This Is My Life

When do you wake up and think: This is my life?

Lately, as I approach one year in Saudi Arabia, I’ve been assessing a lot of issues with regard to what I want out of the remaining years of my life and what are my priorities. Maybe part of that is because I am a couple of years away from marking fifty years, and it’s normal to consider such things as one approaches the half-century mark. I’m pretty sure it has more to do with being 8,000 miles away from my wife, my place in the Oregon Coastal Range, and my two dogs and two cats…not to mention all the rest of my family spread across the U.S.

I can’t imagine what it would be like even ten years ago. I’d be seriously email dependent – assuming I could find a service in a country that only recently made a concerted effort to make Internet available to its citizens. Regular phone prices suck the riyals out of a wallet quicker than Lindsay Lohan’s rehab lapses. Letters take at least a week to cross the ocean, sometimes more, and the cost of packages – well, it’s usually not worth considering. But, that’s all that was available. Before that, it would have been much, much worse. Missives in the early to mid-20th century would have taken several weeks to find their way to and from Oregon, and phone calls would have cost a week’s wages.

Today and yesterday, I spoke with my wife using Voice-Over-Internet (VOIP) technology
at a rate of one-cent-per-minute. We use Google Chat at least once a
day to “talk” with each other – completely free of charge. The miles and separation remain difficult, but I am convinced they would be much worse without the use of these gifts from the industry in which I’ve worked for most of the last twenty years.

Saudi Arabia has a population roughly that of California. Expatriates comprise twenty-five percent of that population. In Riyadh, a city of about 5,000,000, I am pretty sure the percentage is higher than that. Americans and British make up the majority of the professional positions, Germans the majority of the highly paid technical positions. Filipinos, Indians, Pakistanis and Bangladeshis – and a smattering of Southeast Asians – do the crap work, often under terms and conditions that recall the terms of indentured servitude used during the early days of British settlement along the East Coast of the Americas. But, that’s a whole different blog entry. Each morning these individuals get up in the morning and realize they’re living in a land of sand and heat without the benefit of cinema, beer, or the presence of their loved ones.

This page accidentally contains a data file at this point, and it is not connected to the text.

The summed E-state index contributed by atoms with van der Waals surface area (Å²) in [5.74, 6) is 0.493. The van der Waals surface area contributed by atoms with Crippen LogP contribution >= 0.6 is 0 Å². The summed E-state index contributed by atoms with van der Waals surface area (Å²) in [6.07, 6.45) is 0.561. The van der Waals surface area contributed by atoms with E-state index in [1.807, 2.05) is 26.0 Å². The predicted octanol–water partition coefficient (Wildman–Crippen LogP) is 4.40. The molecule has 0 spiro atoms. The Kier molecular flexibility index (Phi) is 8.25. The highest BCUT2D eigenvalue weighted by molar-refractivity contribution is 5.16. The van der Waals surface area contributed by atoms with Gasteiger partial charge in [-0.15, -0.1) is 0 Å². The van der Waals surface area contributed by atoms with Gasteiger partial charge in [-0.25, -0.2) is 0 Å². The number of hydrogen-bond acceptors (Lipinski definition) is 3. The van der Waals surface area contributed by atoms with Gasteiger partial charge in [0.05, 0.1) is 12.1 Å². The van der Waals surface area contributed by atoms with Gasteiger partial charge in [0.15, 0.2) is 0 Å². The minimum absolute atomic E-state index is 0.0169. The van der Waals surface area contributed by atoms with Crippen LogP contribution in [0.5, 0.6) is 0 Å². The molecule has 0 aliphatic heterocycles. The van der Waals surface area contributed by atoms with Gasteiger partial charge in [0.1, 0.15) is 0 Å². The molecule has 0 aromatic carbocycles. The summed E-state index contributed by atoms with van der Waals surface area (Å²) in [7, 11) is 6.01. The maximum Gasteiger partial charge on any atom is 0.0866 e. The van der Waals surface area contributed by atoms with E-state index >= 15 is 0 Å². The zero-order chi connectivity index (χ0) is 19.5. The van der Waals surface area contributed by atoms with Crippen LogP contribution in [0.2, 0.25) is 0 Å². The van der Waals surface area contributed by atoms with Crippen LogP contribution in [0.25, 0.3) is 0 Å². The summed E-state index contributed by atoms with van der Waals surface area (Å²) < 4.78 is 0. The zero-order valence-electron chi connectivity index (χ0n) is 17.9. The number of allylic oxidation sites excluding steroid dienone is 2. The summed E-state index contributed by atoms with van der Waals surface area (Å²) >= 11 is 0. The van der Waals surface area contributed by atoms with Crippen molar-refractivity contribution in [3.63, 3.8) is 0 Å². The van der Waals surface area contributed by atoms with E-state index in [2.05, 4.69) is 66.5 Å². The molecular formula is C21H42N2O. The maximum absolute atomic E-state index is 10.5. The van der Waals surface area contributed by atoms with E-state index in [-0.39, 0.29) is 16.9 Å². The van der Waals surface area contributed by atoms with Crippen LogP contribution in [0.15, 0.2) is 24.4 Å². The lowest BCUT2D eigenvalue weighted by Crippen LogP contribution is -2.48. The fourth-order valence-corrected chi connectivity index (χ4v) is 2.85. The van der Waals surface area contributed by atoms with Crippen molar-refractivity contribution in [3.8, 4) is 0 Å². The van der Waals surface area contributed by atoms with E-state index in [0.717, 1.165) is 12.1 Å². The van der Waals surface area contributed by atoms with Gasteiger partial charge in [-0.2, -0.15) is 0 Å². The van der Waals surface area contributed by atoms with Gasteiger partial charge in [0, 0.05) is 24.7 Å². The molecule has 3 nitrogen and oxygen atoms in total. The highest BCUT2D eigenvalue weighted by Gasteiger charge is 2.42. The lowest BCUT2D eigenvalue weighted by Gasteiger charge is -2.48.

Two guys work for us who have lived and worked in KSA for over ten years. One guy, single and apparently unattached has worked in the Kingdom for a little over fourteen years; he has a home in the U.S., but I am not sure where. He is rarely there. The other fellow – who has been here for seventeen years – is married, has kids, owns a home in New Zealand and maintains a presence in the U.S., as well. I am pretty sure he met his wife here while she worked as nurse from New Zealand.

I asked the latter gentleman what it was that he apparently liked about living here, and he corrected me. “I’ve adapted to living here,” he said. He speaks Arabic, but he refuses to speak it. His contempt for Saudi Arabians flashes ten feet in front of him every time he has to deal with them. While the money is certainly good, and the fading tax advantages remain – at least temporarily – a temptation, I am not sure I’d find it worth spending seventeen years in a place I completely hate.

As for me, the current plan is to stay through the end of November to ensure compliance with American tax laws. I am coming home for the December holiday period, though, one way or the other. Whether I return to KSA or not depends on several things, including the wrap-up of the two current projects for which I manage support teams. I’d like to think, however, that it’s a longshot bet.

This is not really my life. My life is on seven acres nestled on the side of a mountain, surrounded by trees and kept under control by the excellent management of my beautiful wife. I’m certainly ready to return to living my life.

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